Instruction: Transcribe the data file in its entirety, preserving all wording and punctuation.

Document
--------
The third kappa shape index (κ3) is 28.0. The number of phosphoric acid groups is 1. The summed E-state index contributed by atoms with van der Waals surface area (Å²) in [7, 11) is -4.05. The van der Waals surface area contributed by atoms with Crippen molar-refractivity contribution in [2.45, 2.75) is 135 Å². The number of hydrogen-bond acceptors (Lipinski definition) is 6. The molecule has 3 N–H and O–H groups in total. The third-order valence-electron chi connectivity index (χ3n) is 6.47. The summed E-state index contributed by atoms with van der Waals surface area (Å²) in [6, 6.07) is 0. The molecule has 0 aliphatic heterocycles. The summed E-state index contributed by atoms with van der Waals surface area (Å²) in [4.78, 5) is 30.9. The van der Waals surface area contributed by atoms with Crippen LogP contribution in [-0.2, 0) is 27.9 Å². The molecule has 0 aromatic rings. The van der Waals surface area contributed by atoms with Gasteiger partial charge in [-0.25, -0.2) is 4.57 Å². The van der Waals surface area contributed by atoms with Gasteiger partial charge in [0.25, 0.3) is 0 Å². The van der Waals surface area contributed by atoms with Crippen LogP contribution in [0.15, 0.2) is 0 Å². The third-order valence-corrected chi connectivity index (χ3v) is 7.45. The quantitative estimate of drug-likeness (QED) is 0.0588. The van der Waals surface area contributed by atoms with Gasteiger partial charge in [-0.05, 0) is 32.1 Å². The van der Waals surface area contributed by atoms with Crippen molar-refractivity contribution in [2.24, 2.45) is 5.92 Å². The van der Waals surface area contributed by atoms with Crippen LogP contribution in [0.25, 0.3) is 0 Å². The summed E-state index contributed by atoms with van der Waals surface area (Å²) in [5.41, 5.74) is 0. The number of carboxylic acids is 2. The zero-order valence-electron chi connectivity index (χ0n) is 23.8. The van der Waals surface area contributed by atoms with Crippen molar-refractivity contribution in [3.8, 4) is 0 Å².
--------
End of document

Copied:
The third kappa shape index (κ3) is 28.0. The number of phosphoric acid groups is 1. The summed E-state index contributed by atoms with van der Waals surface area (Å²) in [7, 11) is -4.05. The van der Waals surface area contributed by atoms with Crippen molar-refractivity contribution in [2.45, 2.75) is 135 Å². The number of hydrogen-bond acceptors (Lipinski definition) is 6. The molecule has 3 N–H and O–H groups in total. The third-order valence-electron chi connectivity index (χ3n) is 6.47. The summed E-state index contributed by atoms with van der Waals surface area (Å²) in [6, 6.07) is 0. The molecule has 0 aliphatic heterocycles. The summed E-state index contributed by atoms with van der Waals surface area (Å²) in [4.78, 5) is 30.9. The van der Waals surface area contributed by atoms with Crippen LogP contribution in [-0.2, 0) is 27.9 Å². The molecule has 0 aromatic rings. The van der Waals surface area contributed by atoms with Gasteiger partial charge in [-0.25, -0.2) is 4.57 Å². The van der Waals surface area contributed by atoms with Gasteiger partial charge in [0.25, 0.3) is 0 Å². The van der Waals surface area contributed by atoms with Crippen LogP contribution in [0.15, 0.2) is 0 Å². The third-order valence-corrected chi connectivity index (χ3v) is 7.45. The quantitative estimate of drug-likeness (QED) is 0.0588. The van der Waals surface area contributed by atoms with Gasteiger partial charge in [-0.05, 0) is 32.1 Å². The van der Waals surface area contributed by atoms with Crippen molar-refractivity contribution in [2.24, 2.45) is 5.92 Å². The van der Waals surface area contributed by atoms with Crippen LogP contribution in [0.25, 0.3) is 0 Å². The summed E-state index contributed by atoms with van der Waals surface area (Å²) in [5.41, 5.74) is 0. The number of carboxylic acids is 2. The zero-order valence-electron chi connectivity index (χ0n) is 23.8. The van der Waals surface area contributed by atoms with Crippen molar-refractivity contribution in [3.8, 4) is 0 Å².